Because the G6PD activity in the patient’s cells was so low, we suspected that the normal allele was hardly transcribed. Indeed, when we tested the RBCs with a cytochemical assay that scores the G6PD activity quantitatively in each separate cell, we found 94% of the patient’s cells without any activity and 6% with less than 5% of the normal mean activity (Fig 4). Thus, there was no indication for a population of RBCs with normal G6PD activity. Moreover, in the patient’s purified neutrophils, a similar cytochemical test for the distribution of the NADPH oxidase activity (which generates superoxide) showed all cells to contain a low activity. Apparently, the G6PD deficiency was manifested in all cells, in neutrophils as well as in erythrocytes. Analysis of PCR-amplified cDNA from the patient’s leukocytes and cultured fibroblasts revealed only the 514T sequence in the G6PD cDNA (Fig 3), indicating the preferential transcription of the mutated allele in these cells.

Fig. 4.

Cytochemical localization of G6PD activity in erythrocytes from the patient with G6PD Volendam and her family. The test was performed as described.12 G6PD activity in individual erythrocytes was analyzed as production of formazan by reduction of tetra NBT and quatitated by means of cytophotometry through a microscope. The mean integrated absorbance per cell was measured in 50 randomly chosen cells, corrected for aspecific light loss in cells incubated in the absence of glucose 6-phosphate and expressed in activity grades from 1 to 10 (grade 1 = 0 to 10 arbitrary units, grade 2 = 10 to 20 arbitrary units, etc, up to grade 10 = 90 to 100 arbitrary units). (A) Histochemical localization of G6PD activity in erythrocytes from a healthy control, the father and mother of the patient, and the patient herself. Original magnification x 400. (B) Quantitative scores of these reactions are shown for the control, the father, the mother, and the patient.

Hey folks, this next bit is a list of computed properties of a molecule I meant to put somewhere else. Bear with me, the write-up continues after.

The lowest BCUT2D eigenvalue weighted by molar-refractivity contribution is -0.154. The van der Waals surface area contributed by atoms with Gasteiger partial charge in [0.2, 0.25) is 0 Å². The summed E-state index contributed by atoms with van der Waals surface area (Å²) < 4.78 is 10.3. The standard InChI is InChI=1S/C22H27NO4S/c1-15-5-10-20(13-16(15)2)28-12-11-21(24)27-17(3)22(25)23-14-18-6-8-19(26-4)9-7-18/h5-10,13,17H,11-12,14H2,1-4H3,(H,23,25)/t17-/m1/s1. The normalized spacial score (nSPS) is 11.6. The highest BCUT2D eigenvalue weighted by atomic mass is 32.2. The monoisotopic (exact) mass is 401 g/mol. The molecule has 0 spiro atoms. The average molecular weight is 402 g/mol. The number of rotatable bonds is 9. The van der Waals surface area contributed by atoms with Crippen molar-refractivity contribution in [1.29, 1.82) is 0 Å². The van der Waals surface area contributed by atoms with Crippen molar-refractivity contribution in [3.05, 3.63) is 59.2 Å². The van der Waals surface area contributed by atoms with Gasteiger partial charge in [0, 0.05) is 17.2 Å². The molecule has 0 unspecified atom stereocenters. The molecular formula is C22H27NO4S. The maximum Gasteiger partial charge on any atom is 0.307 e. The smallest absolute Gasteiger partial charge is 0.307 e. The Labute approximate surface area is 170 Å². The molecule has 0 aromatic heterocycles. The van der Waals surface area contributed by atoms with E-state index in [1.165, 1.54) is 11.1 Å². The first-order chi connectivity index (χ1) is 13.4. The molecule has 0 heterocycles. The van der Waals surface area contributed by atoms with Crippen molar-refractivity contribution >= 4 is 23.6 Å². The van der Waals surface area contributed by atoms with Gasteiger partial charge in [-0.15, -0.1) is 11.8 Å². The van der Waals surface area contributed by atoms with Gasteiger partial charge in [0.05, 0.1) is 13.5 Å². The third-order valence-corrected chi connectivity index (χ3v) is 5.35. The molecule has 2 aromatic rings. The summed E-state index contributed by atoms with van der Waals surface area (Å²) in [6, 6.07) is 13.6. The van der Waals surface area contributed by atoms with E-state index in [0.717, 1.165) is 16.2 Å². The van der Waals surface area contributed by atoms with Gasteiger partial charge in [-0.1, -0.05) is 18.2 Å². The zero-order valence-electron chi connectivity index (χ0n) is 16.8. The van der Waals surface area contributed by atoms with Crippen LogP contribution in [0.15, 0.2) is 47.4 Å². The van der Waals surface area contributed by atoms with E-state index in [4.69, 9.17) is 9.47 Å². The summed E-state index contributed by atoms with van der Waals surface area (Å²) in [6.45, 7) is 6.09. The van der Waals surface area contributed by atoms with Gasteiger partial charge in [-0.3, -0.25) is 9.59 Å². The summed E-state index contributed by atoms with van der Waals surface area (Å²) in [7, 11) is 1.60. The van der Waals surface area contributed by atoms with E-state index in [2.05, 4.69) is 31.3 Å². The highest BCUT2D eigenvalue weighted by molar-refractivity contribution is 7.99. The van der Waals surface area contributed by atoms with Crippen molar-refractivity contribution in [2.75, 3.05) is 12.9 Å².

Thus, the patient, a heterozygous female, only appears to be expressing the mutated G6PD gene. This situation may arise by nonrandom X-chromosome inactivation. We investigated X-chromosome inactivation patterns in her leukocytes and in those from some of her relatives by means of the HUMARA assay. The results (Fig5) show that she had a completely skewed X-chromosome inactivation pattern, with only 1 chromosome active in all her cells. Her mother and 1 of the patient’s daughters also had completely skewed patterns, while her 2 sisters showed a random pattern. Data from the other daughter were uninformative.

Fig. 5.

Segregation of a skewed pattern of X-chromosome inactivation. The autoradiograph shows the results of amplification of the HUMARA polymorphism either without (−) or with (+) prior digestion with HpaII. Each allele appears as a doublet. With reference to the family tree in Fig 1, the subjects analyzed are as follows: 1 =II:13 (mother of the patient); 2 = II:4 (father of the patient); 3 = III:2 (patient); 4 = III:4 (sister of the patient); 5 = III:5 (sister of the patient); 6 = IV:1 (daughter of the patient); 7 = IV:3 (daughter of the patient). Notice that 1, 3, and 7 show a skewed pattern of X-chromosome inactivation, 4 and 5 are random, and 6 is uninformative.

Finally, we also analyzed rG6PD Volendam514T purified fromE coli. The results (Table5) were in full agreement with those obtained with the partially purified enzyme from the patient’s fibroblasts (Table 3). The specific activity of the rG6PD Volendam was only 17% of that observed with rG6PD B, and the Km for NADP and glucose 6-phosphate was increased by a factor of 2.5 and 3, respectively. The Ki for NADPH was normal. Utilization of 2-deoxy-glucose 6-phosphate, galactose 6-phosphate, and deamino-NADP by rG6PD Volendam was decreased. The electrophoretic mobility of purified rG6PD Volendam was near normal, with a band migrating at 95% of the distance traveled by rG6PD B. However, electrophoresis of crude bacterial lysate containing rG6PD Volendam resulted in a G6PD-specific smear between 70% and 95% of the distance migrated by G6PD B in a crude lysate (Fig 6). The thermostability of purified rG6PD Volendam at 51°C was strongly decreased (90% loss of activity after 20 minutes v 20% loss in rG6PD B). These results indicate that the Pro172→Ser substitution in G6PD induces both altered enzymatic properties and protein instability.